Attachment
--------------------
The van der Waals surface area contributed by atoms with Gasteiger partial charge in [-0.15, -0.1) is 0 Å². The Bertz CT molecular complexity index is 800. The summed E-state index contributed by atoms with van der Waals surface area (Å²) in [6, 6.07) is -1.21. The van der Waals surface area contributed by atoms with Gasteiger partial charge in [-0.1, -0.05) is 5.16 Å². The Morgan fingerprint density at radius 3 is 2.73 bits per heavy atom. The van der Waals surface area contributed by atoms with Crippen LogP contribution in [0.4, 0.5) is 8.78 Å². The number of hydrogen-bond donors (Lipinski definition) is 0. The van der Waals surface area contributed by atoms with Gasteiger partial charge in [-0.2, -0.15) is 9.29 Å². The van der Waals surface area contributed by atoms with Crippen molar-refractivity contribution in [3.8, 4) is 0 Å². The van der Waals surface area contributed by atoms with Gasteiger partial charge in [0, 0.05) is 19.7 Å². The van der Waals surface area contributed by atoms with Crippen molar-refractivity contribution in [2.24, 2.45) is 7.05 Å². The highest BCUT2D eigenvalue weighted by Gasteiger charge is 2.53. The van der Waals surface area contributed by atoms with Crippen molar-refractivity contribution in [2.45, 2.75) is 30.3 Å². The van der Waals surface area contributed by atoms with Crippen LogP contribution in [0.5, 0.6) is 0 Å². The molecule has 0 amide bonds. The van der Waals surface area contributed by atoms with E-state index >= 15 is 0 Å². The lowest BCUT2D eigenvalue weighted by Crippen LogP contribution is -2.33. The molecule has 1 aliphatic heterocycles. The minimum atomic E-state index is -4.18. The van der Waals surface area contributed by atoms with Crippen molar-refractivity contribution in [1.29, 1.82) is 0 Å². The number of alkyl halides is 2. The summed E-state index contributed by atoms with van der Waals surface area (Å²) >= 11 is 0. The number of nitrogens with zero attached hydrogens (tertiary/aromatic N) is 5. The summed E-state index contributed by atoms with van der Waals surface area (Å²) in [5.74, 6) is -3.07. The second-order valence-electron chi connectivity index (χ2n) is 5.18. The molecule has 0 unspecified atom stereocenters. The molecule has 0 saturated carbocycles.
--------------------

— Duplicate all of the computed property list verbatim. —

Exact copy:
The van der Waals surface area contributed by atoms with Gasteiger partial charge in [-0.15, -0.1) is 0 Å². The Bertz CT molecular complexity index is 800. The summed E-state index contributed by atoms with van der Waals surface area (Å²) in [6, 6.07) is -1.21. The van der Waals surface area contributed by atoms with Gasteiger partial charge in [-0.1, -0.05) is 5.16 Å². The Morgan fingerprint density at radius 3 is 2.73 bits per heavy atom. The van der Waals surface area contributed by atoms with Crippen LogP contribution in [0.4, 0.5) is 8.78 Å². The number of hydrogen-bond donors (Lipinski definition) is 0. The van der Waals surface area contributed by atoms with Gasteiger partial charge in [-0.2, -0.15) is 9.29 Å². The van der Waals surface area contributed by atoms with Crippen molar-refractivity contribution in [3.8, 4) is 0 Å². The van der Waals surface area contributed by atoms with Gasteiger partial charge in [0, 0.05) is 19.7 Å². The van der Waals surface area contributed by atoms with Crippen molar-refractivity contribution in [2.24, 2.45) is 7.05 Å². The highest BCUT2D eigenvalue weighted by Gasteiger charge is 2.53. The van der Waals surface area contributed by atoms with Crippen molar-refractivity contribution in [2.45, 2.75) is 30.3 Å². The van der Waals surface area contributed by atoms with Crippen LogP contribution in [0.5, 0.6) is 0 Å². The molecule has 0 amide bonds. The van der Waals surface area contributed by atoms with E-state index >= 15 is 0 Å². The lowest BCUT2D eigenvalue weighted by Crippen LogP contribution is -2.33. The molecule has 1 aliphatic heterocycles. The minimum atomic E-state index is -4.18. The van der Waals surface area contributed by atoms with Crippen molar-refractivity contribution in [1.29, 1.82) is 0 Å². The number of alkyl halides is 2. The summed E-state index contributed by atoms with van der Waals surface area (Å²) >= 11 is 0. The number of nitrogens with zero attached hydrogens (tertiary/aromatic N) is 5. The summed E-state index contributed by atoms with van der Waals surface area (Å²) in [5.74, 6) is -3.07. The second-order valence-electron chi connectivity index (χ2n) is 5.18. The molecule has 0 unspecified atom stereocenters. The molecule has 0 saturated carbocycles.